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June 12, 2006

Better ceramics could make radically more fuel efficient cars

Previously we had posted that carbon nanotube forests could be integrated to make composite materials 3-5 times more durable.

Others including Amory Lovins of the Rocky Mountain Institute have noted that being able to make cars out of lightweight composites would save a lot of fuel.

Futurepundit notes that
replacing half the ferrous metals in current automobiles could reduce a vehicle's weight by 60 percent and fuel consumption by 30 percent, according to some studies. The resulting gains in fuel efficiency, made in part because smaller engines could be used with lighter vehicles, would also reduce greenhouse gas and other emissions by 10 percent to 20 percent..

All of this would come with no sacrifice in safety, as preliminary results of computer crash simulations show that cars made from carbon fiber would be just as safe - perhaps even safer - than today's automobiles. Today's Formula 1 racers are required by mandate to be made from carbon fiber to meet safety requirements.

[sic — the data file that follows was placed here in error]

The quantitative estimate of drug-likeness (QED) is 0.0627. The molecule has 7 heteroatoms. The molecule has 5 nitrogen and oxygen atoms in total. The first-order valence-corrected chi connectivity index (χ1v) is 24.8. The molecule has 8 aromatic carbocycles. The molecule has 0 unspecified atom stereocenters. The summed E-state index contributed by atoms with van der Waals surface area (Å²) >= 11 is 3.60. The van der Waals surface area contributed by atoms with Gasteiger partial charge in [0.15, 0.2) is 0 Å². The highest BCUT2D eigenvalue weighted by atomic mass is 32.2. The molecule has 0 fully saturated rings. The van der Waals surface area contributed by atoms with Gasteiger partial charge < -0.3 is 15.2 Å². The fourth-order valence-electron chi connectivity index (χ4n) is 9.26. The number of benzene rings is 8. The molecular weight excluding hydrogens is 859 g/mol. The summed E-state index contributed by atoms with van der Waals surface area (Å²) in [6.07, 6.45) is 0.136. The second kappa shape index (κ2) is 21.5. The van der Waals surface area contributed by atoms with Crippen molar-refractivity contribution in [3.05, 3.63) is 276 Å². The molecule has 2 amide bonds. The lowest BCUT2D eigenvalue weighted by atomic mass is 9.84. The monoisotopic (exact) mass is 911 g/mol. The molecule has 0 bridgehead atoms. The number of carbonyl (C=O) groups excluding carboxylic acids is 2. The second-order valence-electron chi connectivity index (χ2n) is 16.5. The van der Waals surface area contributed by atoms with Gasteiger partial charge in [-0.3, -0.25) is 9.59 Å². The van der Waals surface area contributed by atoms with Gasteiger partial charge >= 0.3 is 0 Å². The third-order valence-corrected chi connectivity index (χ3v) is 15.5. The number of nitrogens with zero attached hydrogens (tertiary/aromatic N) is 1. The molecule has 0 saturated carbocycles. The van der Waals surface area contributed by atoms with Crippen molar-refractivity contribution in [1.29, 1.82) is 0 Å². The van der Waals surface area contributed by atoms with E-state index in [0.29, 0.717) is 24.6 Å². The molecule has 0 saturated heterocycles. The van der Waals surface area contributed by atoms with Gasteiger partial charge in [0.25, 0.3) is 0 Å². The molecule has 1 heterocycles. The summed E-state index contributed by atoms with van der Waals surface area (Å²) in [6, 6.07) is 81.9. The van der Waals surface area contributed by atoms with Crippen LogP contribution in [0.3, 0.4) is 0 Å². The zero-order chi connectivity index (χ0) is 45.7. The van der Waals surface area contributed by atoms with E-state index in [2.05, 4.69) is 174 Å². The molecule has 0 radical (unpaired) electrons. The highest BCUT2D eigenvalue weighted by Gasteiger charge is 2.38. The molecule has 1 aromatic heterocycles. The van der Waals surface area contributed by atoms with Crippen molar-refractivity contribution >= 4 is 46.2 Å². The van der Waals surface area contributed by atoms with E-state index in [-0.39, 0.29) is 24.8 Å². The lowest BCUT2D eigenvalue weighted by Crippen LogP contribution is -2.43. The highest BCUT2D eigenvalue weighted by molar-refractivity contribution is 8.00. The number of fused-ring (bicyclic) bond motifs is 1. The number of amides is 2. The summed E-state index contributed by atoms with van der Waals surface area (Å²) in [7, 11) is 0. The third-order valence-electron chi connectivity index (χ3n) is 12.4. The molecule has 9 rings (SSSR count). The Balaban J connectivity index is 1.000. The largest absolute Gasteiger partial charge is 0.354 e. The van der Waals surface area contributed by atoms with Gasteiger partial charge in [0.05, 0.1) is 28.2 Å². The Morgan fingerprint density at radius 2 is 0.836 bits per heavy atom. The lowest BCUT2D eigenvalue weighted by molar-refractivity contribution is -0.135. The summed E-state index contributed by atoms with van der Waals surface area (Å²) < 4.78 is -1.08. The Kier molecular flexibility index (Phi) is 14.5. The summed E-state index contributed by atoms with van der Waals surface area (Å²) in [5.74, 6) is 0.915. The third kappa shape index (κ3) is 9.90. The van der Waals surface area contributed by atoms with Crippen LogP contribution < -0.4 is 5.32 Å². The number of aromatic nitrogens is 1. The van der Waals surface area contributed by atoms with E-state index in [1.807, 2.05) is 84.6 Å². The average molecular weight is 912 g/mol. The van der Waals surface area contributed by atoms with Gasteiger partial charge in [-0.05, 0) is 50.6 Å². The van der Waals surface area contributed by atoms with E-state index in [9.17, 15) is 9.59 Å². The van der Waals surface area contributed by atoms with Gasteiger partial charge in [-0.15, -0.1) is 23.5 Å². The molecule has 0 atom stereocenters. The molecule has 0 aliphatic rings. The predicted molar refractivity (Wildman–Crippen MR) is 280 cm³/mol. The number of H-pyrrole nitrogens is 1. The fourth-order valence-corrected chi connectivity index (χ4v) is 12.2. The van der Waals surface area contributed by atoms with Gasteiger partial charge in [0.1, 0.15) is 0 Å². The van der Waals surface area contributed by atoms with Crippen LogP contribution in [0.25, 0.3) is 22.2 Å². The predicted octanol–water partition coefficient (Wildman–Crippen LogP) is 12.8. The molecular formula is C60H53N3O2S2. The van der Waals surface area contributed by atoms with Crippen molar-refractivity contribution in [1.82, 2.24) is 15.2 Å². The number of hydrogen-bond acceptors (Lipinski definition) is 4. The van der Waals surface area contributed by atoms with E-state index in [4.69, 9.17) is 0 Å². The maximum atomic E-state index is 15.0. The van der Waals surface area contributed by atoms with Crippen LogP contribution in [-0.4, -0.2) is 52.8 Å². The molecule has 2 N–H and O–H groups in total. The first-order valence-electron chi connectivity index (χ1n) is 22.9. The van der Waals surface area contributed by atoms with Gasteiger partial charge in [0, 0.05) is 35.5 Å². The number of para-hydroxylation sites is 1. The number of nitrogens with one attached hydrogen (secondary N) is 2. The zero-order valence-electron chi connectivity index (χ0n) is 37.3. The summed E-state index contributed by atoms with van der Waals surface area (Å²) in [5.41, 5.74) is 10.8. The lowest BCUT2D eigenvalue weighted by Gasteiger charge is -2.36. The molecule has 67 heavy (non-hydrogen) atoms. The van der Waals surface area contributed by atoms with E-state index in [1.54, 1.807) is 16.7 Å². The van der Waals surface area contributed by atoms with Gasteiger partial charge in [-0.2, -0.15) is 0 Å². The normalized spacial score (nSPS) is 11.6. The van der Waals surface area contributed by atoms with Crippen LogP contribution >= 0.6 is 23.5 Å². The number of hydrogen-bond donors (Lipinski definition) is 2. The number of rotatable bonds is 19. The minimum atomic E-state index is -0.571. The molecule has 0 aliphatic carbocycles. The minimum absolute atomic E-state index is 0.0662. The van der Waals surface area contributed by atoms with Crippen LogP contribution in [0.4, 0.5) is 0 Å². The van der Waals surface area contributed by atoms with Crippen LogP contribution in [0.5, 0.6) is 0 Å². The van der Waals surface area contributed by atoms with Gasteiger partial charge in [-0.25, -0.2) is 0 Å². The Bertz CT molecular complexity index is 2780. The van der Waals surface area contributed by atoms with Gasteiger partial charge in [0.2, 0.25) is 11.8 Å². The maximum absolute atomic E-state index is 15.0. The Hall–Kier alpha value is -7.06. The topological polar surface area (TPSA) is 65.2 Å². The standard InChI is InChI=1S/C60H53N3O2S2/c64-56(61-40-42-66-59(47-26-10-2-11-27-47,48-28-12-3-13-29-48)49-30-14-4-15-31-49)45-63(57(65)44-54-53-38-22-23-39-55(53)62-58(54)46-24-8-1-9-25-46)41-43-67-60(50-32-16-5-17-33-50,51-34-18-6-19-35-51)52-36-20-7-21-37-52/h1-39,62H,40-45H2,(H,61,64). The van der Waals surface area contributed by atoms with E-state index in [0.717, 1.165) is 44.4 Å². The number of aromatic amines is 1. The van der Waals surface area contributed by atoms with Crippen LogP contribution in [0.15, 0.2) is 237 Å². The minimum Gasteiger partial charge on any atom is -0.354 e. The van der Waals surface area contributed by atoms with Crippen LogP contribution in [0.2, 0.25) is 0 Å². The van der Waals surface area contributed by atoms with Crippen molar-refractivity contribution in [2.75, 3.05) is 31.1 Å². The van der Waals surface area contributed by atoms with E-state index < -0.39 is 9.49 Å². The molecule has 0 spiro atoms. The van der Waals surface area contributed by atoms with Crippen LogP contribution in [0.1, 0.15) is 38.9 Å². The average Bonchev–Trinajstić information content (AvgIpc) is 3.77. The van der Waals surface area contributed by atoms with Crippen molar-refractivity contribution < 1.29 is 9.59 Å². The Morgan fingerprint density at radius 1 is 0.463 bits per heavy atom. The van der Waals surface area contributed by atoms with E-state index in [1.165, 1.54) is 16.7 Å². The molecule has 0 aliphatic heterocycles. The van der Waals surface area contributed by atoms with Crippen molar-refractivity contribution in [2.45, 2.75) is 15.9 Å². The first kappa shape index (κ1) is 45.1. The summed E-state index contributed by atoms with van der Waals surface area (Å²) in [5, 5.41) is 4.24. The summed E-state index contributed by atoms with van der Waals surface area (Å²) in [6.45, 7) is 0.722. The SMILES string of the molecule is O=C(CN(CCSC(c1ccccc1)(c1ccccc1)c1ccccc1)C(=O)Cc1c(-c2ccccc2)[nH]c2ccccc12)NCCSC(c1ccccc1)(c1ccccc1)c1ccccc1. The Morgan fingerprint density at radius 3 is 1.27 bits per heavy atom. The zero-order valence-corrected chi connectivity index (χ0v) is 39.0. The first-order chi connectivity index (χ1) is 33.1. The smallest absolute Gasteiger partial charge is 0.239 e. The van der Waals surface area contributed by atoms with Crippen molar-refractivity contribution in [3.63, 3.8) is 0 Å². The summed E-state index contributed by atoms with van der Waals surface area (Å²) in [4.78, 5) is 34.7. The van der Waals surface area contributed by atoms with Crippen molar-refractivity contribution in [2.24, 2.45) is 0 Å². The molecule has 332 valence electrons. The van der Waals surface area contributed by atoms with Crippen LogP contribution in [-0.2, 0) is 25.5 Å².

We noted here the current most fuel efficient SUVs

Lightweight ceramics combined with better batteries would make for fantastic plug in hybrids that could get 330 mpg or more

Other forms of transportation:
Segways can get the equivalent of 450mpg based on the amount of gas it would take to create the electricity needed to run it

Folding electric bikes do even better and can be taken onto public transit at all times One could use composites or magnesium for the body and lithium ion for the batteries and get the bikes down to 15 lbs or less. You also would not need a 10 pound lock since you could fold the bike and take it to your office or whereever you are going.

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